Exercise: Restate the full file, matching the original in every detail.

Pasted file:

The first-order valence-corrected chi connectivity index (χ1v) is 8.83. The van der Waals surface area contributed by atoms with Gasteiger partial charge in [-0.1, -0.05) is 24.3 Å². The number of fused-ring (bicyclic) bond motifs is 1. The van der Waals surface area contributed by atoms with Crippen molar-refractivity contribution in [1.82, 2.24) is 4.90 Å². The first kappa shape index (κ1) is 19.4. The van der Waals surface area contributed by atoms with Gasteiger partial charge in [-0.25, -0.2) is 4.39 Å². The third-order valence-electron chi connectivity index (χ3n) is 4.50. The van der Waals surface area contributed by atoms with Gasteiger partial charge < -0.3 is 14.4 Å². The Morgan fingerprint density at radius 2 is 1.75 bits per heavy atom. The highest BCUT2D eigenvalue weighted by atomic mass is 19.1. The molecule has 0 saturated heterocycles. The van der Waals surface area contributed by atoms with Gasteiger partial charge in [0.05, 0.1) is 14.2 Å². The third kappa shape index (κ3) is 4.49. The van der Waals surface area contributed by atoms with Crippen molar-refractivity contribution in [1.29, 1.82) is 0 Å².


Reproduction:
The first-order valence-corrected chi connectivity index (χ1v) is 8.83. The van der Waals surface area contributed by atoms with Gasteiger partial charge in [-0.1, -0.05) is 24.3 Å². The number of fused-ring (bicyclic) bond motifs is 1. The van der Waals surface area contributed by atoms with Crippen molar-refractivity contribution in [1.82, 2.24) is 4.90 Å². The first kappa shape index (κ1) is 19.4. The van der Waals surface area contributed by atoms with Gasteiger partial charge in [-0.25, -0.2) is 4.39 Å². The third-order valence-electron chi connectivity index (χ3n) is 4.50. The van der Waals surface area contributed by atoms with Gasteiger partial charge < -0.3 is 14.4 Å². The Morgan fingerprint density at radius 2 is 1.75 bits per heavy atom. The highest BCUT2D eigenvalue weighted by atomic mass is 19.1. The molecule has 0 saturated heterocycles. The van der Waals surface area contributed by atoms with Gasteiger partial charge in [0.05, 0.1) is 14.2 Å². The third kappa shape index (κ3) is 4.49. The van der Waals surface area contributed by atoms with Crippen molar-refractivity contribution in [1.29, 1.82) is 0 Å².